This is one of a series of posts in which we grade each team’s wily hot stove maneuvers and tragic offseason blunders.
With a Park Factor of .755, Petco Park was by far and away the most pitching-friendly stadium in all of MLB in 2007. A hitter was 25% less likely to earn a round-tripper in San Diego than the average ballpark. So it comes as no surprise that the San Diego Padres pitching staff put up numbers that were the cream of the crop in many important categories, such as ERA (1st), Batting Average Against (3rd), OBP Against (1st), SLG Against (1st), BB/9 (3rd) and HR/9 (1st). It should also come as no surprise that the Pads’ offensive numbers were less than stellar, and going into the offseason, this was the most obvious area in which they needed to improve. So let’s take a look and see how they did.
Losing two of your better hitters is usually not the way offenses improve, but that’s what the Padres need to do after losing both Mike Cameron and Milton Bradley to free agency, although the latter didn’t play much anyway due to an injury that received very little notice if I recall correctly. But these were still bats that needed to be replaced, and the Padres picked up centerfielder Jim Edmonds in place of Cameron and will ask Scott Hairston to play left in most games. The only other bat that the team managed to get was Tadahito Iguchi, who should be an offensive upgrade over Geoff Blum and Marcus Giles.
But it’s the Edmonds acquisition that’s most intriguing in a “boom or bust” kind of way. Here we have a centerfielder who is in the twilight of what some will argue is a Hall of Fame career. His numbers have been declining since 2005 and 2007 was rather unkind to Jim as injuries (shoulder, groin, and pinched nerve) built up. While he was able to play in 117 games, those weren’t exactly very successful appearances. He had a career low in OBP (.325) and had the worst slugging percentage (.403) since 1994. How much of this rapid decline was due to age alone? How badly did the injuries affect him? If Edmonds’ struggles in 2007 was more a result of the latter than the former, he still should be capable of replacing, or even surpassing, what offensive value Mike Cameron possessed. But if it really was just old age, Petco Park sure is not going to help the matter. It should also be noted that Edmonds’ pitch selection wasn’t what it used to be either, as he saw only 3.89 pitches per plate appearance – his lowest since 1997 – which resulted in the low walk total. But regardless of health, what Edmonds is not going to be able to replace is Cameron’s glove. While some may still think of Edmonds as the elite centerfielder, he’s no longer that guy. And the flyball pitchers of the Padres might be seeing a few more balls drop in in that huge San Diego centerfield this coming year.
While this doesn’t qualify as an offseason transaction, it should also be interesting to see if the aforementioned Scott Hairston is for real. The 27-year old slugged a ridiculous .644 since he was acquired from Arizona in July. Although no one in their right minds should expect him to repeat that level of success (and the stats do show it was probably a fluke), it still merits attention.
On the pitching side, the Padres didn’t lose much at all (unless you are the president of the Brett Tomko Fan Club. In which case, the Padres lost everything). But they did gain two starting pitchers on one-year deals that may pay some serious dividends.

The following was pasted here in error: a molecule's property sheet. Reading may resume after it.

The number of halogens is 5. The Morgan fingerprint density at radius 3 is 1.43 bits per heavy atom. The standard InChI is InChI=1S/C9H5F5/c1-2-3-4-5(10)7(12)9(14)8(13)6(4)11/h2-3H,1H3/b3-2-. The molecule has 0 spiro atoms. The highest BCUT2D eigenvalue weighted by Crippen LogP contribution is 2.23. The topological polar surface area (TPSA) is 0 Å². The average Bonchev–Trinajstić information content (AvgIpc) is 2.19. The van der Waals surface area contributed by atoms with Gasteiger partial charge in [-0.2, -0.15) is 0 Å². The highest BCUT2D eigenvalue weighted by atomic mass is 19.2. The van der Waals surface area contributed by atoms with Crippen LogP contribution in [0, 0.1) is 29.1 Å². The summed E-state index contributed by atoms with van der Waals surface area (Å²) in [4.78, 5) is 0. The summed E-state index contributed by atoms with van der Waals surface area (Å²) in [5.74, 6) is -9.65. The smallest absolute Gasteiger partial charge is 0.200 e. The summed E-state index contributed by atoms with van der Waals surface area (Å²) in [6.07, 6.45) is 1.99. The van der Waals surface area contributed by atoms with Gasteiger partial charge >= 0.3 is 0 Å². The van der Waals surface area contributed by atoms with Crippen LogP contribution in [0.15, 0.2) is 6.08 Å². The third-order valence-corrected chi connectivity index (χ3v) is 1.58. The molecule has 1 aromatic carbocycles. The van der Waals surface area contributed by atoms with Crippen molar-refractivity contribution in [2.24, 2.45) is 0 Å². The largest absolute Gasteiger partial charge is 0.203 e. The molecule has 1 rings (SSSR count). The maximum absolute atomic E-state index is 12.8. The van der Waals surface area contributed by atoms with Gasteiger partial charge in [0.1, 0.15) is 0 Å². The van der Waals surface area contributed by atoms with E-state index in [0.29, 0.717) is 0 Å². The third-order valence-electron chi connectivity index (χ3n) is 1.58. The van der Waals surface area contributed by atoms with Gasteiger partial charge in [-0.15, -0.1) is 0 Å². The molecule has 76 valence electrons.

Randy Wolf had a decent start to his 2007 campaign, but that’s about the only good thing that can be said about his season, as his ERA skyrocketed in June and was shut down for the year in July following shoulder surgery. Although we can’t ignore the fact that the Dodgers turned down his $9 million 2008 option – which may be indicative of what little faith they had in his repaired arm – the Padres did wisely sign him for only one year at $4.75 million guaranteed. I’ve written about the Mark Prior deal before, and nothing has happened since to make me change my mind that this was a good investment on the Padres’ part. If Prior can’t go, the Padres lose only a million. If he can perform, he’s owed $3 million max.
It does seem like the team ought to be concerned about the health of their rotation, however, as in addition to the brittle Wolf and Prior, Greg Maddux has to break down sometime, right? They have a decent filler in Justin Germano, however, but they may find themselves asking “Who else we got?” one more than one occasion.
The other thing that may come back to bite the Padres in the keester is that shallow bench, having lost both Blum and Rob Mackowiak to free agency. Unless they make a couple more acquisitions over the next few weeks, it appears that Kevin Towers will simply let some of the youngsters (super prospect Chase Headley, Drew Macias, Callix Crabbe) earn their way towards Opening Day.
Additions: Jim Edmonds, Tadahito Iguchi, Randy Wolf, Mark Prior, Carlos Guevara
Losses: Mike Cameron, Milton Bradley, Brett Tomko, Rob Mackowiak, Geoff Blum, Jack Cassel, Doug Brocail, Marcus Giles
C – Josh Bard
1B – Adrian Gonzalez
2B – Tadahito Iguchi
3B – Kevin Kouzmanoff
LF – Scott Hairston
CF – Jim Edmonds
RF – Brian Giles
SP: Jake Peavy
SP: Chris Young
SP: Greg Maddux
SP: Randy Wolf
SP: Mark Prior
CL: Trevor Hoffman
Set-Up: Heath Bell/Cla Meridith
Offseason Grade: C+
Maybe I’m too pessimistic about Edmonds’ chances to rebound, but the growth of Adrian Gonzalez is going to take on a new level of importance. The Padres needed some guys capable of posting solid batting averages and OBPs and didn’t really get it. Pitching wise, if health were not a factor, what they did in this arena alone would have earned them at least a B.